Characterization of TrypZean: a Plant-Based Alternative to Bovine-Derived Trypsin (Peer-Reviewed) - An in-depth characterization of maize-derived trypsin revealed an unusual nonconsensus N-linked glyc


Characterization of TrypZean: a Plant-Based Alternative to Bovine-Derived Trypsin (Peer-Reviewed)
An in-depth characterization of maize-derived trypsin revealed an unusual nonconsensus N-linked glycosylation.

BioPharm International
Volume 24, Issue 10, pp. 44-48

The choice of technique depends the amount of information required. Although the first, more conventional method of releasing the glycans for MS analysis is useful in assessing the overall glycan population, it requires more sample, time, and manipulations than the other two methods. MS analysis of the intact protein can give information about the protein's molecular weight and glycan masses, and in combination with tandem MS, can confirm the combination of glycan building blocks in the observed masses. The bottom-up strategy has advantages when there is more than one glycosylation site, or more sequence information is needed, including information about where the glycan is attached. These data can usually be generated in a single liquid chromatography–tandem mass spectrometry (LC–MS/MS) experiment, but the data analysis is more complex and time-consuming.

Figure 1: (a) Deconvoluted mass spectrometry (MS) spectrum of intact TrypZean. The delta masses above the nonglycosylated base peak correspond to glycan species; (b) matrix-assisted laser desorption/ionization mass spectrum of released permethylated glycans from TrypZean; (c) electrospray ionization–MS spectrum of triply charged glycopeptide Ser70-Lys89. Peaks 1–7 in all spectra correspond to the same glycan compositions.
All three strategies were applied to TrypZean. First, the accurate molecular weight was established using a high-resolution electrospray ionization - time-of-flight (ESI–TOF) mass spectrometer on the intact protein. The deconvoluted spectrum of recombinant bovine trypsin (see Figure 1a) shows a peak with a mass of 23,294 Da, which is consistent with the theoretical molecular weight of native bovine trypsin. In addition, seven glycoforms, labelled with the numbers 1 to 7, were observed (2).

Previous attempts to release the glycans on TrypZean by N-glycosidase F and N-glycosidase A had not been successful (1). The investigators speculated that the protein was O-glycosylated, because the normal procedures to release N-linked glycans did not work. The standard O-glycosylation release method of [beta]-elimination also failed to work. The glycans were ultimately released using a more aggressive [beta]-elimination procedure and subsequently permethylated to enhance detection during matrix-assisted laser desorption/ionization mass (MALDI MS) analysis. Analysis of released and permethylated glycans provided additional evidence of the presence of the seven glycoforms (see Figure 1b). The release conditions used were so harsh that it remained unclear whether the glycosylation was N- or O-linked.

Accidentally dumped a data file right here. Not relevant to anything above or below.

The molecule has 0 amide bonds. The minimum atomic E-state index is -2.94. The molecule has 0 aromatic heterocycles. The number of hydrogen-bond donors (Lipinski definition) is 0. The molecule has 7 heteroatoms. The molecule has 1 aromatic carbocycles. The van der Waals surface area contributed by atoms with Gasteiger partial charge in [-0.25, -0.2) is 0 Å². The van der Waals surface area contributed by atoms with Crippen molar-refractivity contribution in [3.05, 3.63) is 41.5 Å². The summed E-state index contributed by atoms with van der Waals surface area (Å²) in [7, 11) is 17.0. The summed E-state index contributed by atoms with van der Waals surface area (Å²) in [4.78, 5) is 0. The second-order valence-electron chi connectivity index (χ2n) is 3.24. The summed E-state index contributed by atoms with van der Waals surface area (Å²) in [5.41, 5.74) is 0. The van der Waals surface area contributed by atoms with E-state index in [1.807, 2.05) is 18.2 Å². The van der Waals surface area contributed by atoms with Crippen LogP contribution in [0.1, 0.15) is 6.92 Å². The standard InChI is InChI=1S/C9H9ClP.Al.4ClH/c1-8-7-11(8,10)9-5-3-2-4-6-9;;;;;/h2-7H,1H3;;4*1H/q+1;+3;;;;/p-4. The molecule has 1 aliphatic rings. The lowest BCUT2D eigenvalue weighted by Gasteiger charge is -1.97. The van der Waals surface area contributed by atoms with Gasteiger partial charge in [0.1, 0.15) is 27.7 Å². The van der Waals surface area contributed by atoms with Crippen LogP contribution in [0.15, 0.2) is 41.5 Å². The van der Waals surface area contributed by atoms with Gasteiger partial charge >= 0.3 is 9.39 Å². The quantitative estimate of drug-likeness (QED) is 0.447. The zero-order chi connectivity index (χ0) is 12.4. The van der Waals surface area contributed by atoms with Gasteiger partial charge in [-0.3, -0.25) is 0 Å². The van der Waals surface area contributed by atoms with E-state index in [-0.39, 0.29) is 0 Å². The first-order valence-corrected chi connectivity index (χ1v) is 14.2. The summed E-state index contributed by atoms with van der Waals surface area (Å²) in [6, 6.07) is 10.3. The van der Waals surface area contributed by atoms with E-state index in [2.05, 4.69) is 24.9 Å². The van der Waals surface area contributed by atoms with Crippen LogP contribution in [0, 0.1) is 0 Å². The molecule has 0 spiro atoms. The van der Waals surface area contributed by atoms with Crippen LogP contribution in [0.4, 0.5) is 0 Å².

Figure 2: (a) Sodium dodecyl sulfate polyacrylamide gel electrophoresis (SDS–PAGE) gel bands excised for electrospray ionization liquid chromatography–tandem mass spectrometry analysis; (b) sequence coverage of glycosylated protein band (upper) and nonglycosylated band (lower).
To identify the site of glycosylation, LC–MS/MS analysis of glycopeptides was carried out. First, a sodium dodecyl sulfate polyacrylamide gel (SDS-PAGE) separation was performed, as shown in Figure 2. The gel showed the presence of two distinct forms of the protein. The lower band is consistent with the migration of the 23 kDa native bovine trypsin, and the upper band corresponds to the glycosylated form. These two bands were excised, and peptide mapping carried out for each using LC–MS/MS. Data from each band correlated well with the sequence of native bovine trypsin, giving sequence coverages greater than 85%. One 20-residue tryptic peptide was absent from the peptide map of the upper, glycosylated, protein band, implying that the glycosylation was likely contained within the sequence of this tryptic peptide, 70SIVHPSYNSNTLNNDIMLIK89 (2).

Table II: Summary of identified glycans found in TrypZean.
To confirm this hypothesis, the LC-MS/MS data from the tryptic digest of the glycosylated band was manually searched for the presence of glycopeptides. The glycan moieties of the seven observed glycopeptides all seem to be attached to the same tryptic peptide (see Figure 1c), and had similar masses to those found in the intact molecular weight and released glycan analysis, as shown in Table II.

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